Sepia Saturday - A weekly meme providing a visual prompt for participants to share their own photographs. (I'm going to share some poetry as well.)
Excerpt from: Reflections on Ice-Breaking, by Ogden Nash (1902-1971)
Everyone is familiar with the last two lines, right? If not, follow the link.
This week's image prompt is an advertisement for Wampole's Preparation, which was marketed as a tastier way to deliver cod liver oil. (Cod liver oil has a high vitamin-D content, which is useful in preventing Rickets.) In addition to the cod liver oil, the 'preparation' contained 12% alcohol.
Today's parents might receive a visit from Social Services if they regularly gave their child alcohol-based tonics.
Today, October 2nd, marks one year since my wife and I sat in a courtroom and promised a judge that we would continue to love and care for our two twin boys, always and forever. They had been living with us many months, but it was on this date that the judge finally removed the adjective 'foster' from our relationship, and we legally became their parents, and they became our sons.
Here are a few photographs. I promise they are drinking apple juice in the first one. One thing the images illustrate is how my wife and I like to dress them in 'coordinating, but not matching' outfits. It helps to be able to tell them apart.
A Flight Shot, by Maurice Thompson (1844-1901)
We were twin brothers, tall and hale,
Glad wanderers over hill and dale.
We stood within the twilight shade
Of pines that rimmed a Southern glade.
He said: “Let’s settle, if we can,
Which of us is the stronger man.
“We’ll try a flight shot, high and good,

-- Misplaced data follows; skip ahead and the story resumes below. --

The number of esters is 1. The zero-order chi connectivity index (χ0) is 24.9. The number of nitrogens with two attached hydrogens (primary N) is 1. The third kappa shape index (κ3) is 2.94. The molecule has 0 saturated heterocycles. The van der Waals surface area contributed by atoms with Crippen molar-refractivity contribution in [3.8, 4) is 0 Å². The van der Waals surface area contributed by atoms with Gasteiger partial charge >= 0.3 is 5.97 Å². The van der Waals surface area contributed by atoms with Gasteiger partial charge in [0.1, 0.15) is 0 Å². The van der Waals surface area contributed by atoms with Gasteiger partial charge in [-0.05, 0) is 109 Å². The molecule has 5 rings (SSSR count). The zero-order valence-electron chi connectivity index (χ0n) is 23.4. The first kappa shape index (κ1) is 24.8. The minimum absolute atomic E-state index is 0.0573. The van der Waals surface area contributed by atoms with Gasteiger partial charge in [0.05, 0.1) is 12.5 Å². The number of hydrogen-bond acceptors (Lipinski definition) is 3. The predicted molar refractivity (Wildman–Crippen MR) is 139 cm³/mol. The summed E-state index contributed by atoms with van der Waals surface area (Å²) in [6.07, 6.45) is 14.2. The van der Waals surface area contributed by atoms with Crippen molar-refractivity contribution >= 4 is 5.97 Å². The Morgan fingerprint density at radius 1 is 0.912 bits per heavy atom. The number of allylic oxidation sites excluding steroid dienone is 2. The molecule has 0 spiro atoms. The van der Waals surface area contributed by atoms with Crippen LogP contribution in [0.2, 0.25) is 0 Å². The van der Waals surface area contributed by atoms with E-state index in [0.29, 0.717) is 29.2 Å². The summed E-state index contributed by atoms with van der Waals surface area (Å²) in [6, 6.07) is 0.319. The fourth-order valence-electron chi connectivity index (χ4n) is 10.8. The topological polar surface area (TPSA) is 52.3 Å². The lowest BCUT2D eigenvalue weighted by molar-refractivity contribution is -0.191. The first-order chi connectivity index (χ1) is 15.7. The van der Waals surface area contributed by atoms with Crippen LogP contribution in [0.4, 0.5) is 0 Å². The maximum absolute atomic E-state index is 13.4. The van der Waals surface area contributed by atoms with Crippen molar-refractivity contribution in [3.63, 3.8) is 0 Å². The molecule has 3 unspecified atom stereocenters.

Across the green glade toward the wood.”
And so we bent in sheer delight
Our old yew bows with all our might.
Our long keen shafts, drawn to the head,
Were poised a moment ere they sped.
As we leaned back a breath of air
Mingled the brown locks of our hair.
We loosed. As one our bow-cords rang,
As one away our arrows sprang.
Away they sprang; the wind of June
Thrilled to their softly whistled tune.
We watched their flight, and saw them strike
Deep in the ground slantwise alike,
So far away that they might pass
For two thin straws of broom-sedge grass!
Then arm in arm we doubting went
To find whose shaft was farthest sent,
Each fearing in his loving heart
That brother’s shaft had fallen short.
But who could tell by such a plan
Which of us was the stronger man?
There at the margin of the wood,
Side by side our arrows stood,
Their red cock-feathers wing and wing,
Their amber nocks still quivering,
Their points deep-planted where they fell
An inch apart and parallel!
We clasped each other’s hands; said he,
“Twin champions of the world are we!”